When France and Spain announced plans to raise retirement ages, mass strikes and protests exploded in both countries. But similar plans in other European countries, such as Germany and Sweden, met with little resistance.
As governments in the developed world make plans to raise retirement ages to ease the strain on underfinanced pension plans, politicians hope they won’t trigger the reactions seen in France and Spain, which can prove politically fatal.
The socialist government of Jose Luis Rodriguez Zapatero fell in 2011, a year after he raised Spain’s retirement age to 67 from 65. In France, President Nicolas Sarkozy trails François Hollande in pre-election opinion polls. Mr. Hollande, if elected in next month’s vote, has promised to roll back the minimum retirement age to 60 from 62.
Raising retirement ages is not popular in any country, though is certainly easier to achieve in some places than in others. “Proposals to curb public expenditures by raising minimum retirement ages typically face political resistance,” economists Philip Sauré and Hosny Zoabi wrote in a recent paper on the Vox economists’ website.
They noted that retirement ages are being raised because of longer life expectancies and threats to the sustainability of existing pension systems. “What’s more, rising debt levels in the wake of the Great Recession have intensified the need for reforms,” they wrote.
Raising the retirement age in wealthy countries with low unemployment rates seems to meet with the least political and popular resistance.
That’s often because young people are likely to find work even if older workers stay employed longer. In countries with high unemployment – Spain’s youth jobless rate is 50 per cent and Greece’s is close to that figure – keeping older workers employed longer is often considered unfair.
Michael Hewson, senior market analysts in London with CMC Hewson, said that “the retirement age [in Germany]is 67 and, while not popular, it has generally been accepted and doesn’t appear to be a problem given the low unemployment rate.” Sweden is another wealthy, high-employment country where plans to raise the retirement age to as high as 69, from 65, drew almost no backlash.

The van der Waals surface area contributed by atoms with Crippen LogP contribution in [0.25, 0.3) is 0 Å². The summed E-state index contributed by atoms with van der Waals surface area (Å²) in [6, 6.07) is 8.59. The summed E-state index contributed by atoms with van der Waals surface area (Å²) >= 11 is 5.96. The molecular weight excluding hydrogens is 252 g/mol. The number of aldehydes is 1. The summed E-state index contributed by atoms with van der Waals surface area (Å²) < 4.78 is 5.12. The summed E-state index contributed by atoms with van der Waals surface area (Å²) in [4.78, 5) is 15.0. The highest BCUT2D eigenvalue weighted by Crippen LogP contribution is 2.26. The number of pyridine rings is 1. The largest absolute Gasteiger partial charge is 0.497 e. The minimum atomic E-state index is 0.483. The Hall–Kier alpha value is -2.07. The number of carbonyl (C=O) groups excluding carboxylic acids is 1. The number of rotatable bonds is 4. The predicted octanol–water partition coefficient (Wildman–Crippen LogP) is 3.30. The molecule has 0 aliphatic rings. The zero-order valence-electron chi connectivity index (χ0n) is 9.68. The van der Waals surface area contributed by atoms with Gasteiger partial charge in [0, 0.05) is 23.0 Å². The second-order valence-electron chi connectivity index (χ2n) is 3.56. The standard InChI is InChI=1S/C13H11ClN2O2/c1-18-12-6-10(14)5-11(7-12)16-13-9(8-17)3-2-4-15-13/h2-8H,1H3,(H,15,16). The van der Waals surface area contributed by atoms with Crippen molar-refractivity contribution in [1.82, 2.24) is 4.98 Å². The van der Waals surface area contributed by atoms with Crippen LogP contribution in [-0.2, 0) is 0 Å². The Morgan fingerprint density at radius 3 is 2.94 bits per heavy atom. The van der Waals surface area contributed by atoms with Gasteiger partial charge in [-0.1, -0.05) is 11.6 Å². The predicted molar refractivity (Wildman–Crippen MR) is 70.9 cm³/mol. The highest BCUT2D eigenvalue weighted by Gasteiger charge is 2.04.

The implication is that resistance to the Canadian’s government’s move to raise the retirement age to 67 may vary considerably, depending on the province. In Quebec and the Maritimes, where unemployment rates have traditionally been high, delaying Old Age Security benefits by two years may meet more resistance than, say, in wealthy Alberta, where jobs are plentiful.
Job composition is one of the main reasons behind the broad range of retirement ages, Messrs. Sauré and Zoabi noted in their recent paper. Psychologists retire at an average age of 71. Airline pilots, on the other hand, tend to leave the work force at age 60.
Many other factors, such as retirement incentives, per-capita wealth, life expectancy, and preponderance of jobs that involve heavy physical labour, are also contributing factors.
Workers tend to retire earlier in Hungary and Bulgaria than in Switzerland and South Korea. In member countries of the Organization for Economic Co-operation and Development, retirement ages vary wildly. In Mexico, the average man retires at age 75; in Bulgaria, he’s 58.
Faced with political fallout, some countries are taking a go-slow approach to higher retirement ages. One such case is Italy, where the usual retirement age is 60 for women and 65 for men. The new ages are to be 62 and 66, respectively, though they are to be phased in gradually. In some countries, Italy included, governments plan to save money by basing pension payments on the number of years of contributions, not on the worker’s final salary.
Some economists and strategists doubt that Mr. Hollande, the front-runner in France’s coming presidential election, will get away with dropping the retirement age to 60, given the country’s wide budget deficit and rising national debt.
“Every other developed country has decided that longer life expectancy means people need to work longer,” said Marshall Auerback, a director of Toronto’s Pinetree Capital. “France just lost its triple-A rating, but it doesn’t look like anyone told Hollande yet.”